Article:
Daniel from New York wrote into CNBC’s “Ask The Experts” feature with the following question:
“Are there ANY credit repair companies that are legit? I’ve used a couple and both times they have been scams. I obviously won’t do it again but people should be aware if they are all trying to rip you off!!”
His concern is valid. There are all too many credit repair clinics out there who are much more interested in separating you from your cash than in helping your credit situation. But the response he received is even more concerning.
In her response to Daniel’s question, Carmen Wong Ulrich host of the program “On the Money” states:
“People should be aware that there is NO such thing as “debt repair” and the services that promise this are not legit. There are only a couple of legitimate things you can do with your debt besides paying it down: You can consolidate your debts into one, fixed-rate (hopefully lower) loan and you can settle your debts though it greatly damages your credit.”
The information Carmen provides is correct, but the problem is, she did not answer the question being posed. Daniel asked about credit repair which are absolutely not the same as “debt repair”. In fact, Daniel made no mention of debt at all. In confusing the two, Carmen has provided information that may dissuade people with a genuine need from seeking help with their credit.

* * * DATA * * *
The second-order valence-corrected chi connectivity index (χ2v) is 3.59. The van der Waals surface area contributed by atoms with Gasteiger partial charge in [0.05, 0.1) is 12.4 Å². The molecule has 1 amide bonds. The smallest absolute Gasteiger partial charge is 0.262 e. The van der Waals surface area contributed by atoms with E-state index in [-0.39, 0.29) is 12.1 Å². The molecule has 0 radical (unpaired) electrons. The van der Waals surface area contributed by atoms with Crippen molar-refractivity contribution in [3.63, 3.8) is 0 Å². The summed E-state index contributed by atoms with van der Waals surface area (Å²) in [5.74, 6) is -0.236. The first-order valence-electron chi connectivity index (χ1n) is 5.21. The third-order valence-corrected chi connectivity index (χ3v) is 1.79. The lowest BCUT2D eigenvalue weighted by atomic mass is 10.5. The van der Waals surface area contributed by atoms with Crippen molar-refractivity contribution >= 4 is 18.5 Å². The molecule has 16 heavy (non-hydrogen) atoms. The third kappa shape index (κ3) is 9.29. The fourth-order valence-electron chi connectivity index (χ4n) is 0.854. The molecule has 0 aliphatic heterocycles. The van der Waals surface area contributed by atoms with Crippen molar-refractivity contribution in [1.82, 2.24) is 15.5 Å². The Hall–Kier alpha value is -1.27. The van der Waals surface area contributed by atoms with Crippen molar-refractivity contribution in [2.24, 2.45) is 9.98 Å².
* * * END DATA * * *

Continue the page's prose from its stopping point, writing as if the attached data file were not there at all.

A better answer would be to say that, yes; there are credit repair clinics to be avoided. Clinics who operate in opposition to the industry laws and regulations designed to help protect consumers from becoming a victim of a credit repair scam.
But while there are fraudulent credit repair companies to watch out for, there are also numerous legitimate credit correction organizations like Lexington Law who have helped hundreds of thousands of Americans make use of their rights to fair and accurate credit reporting. Organizations that operate in full compliance of the law and provide highly valuable services to the untold number of consumers whose credit reports contain inaccurate, misleading, biased, and incomplete information.
In addition, Daniel’s question also presented the perfect opportunity to provide information about what people can do to repair their credit themselves, what to look for in a credit repair organization if they decide they need help, and warning signs to look for when dealing with a credit repair scam. The opportunity, however, was missed.
It is unfortunate that an expert would confuse credit repair with credit counseling or debt management services. It is even more unfortunate that it was done in a public format by a trusted personality.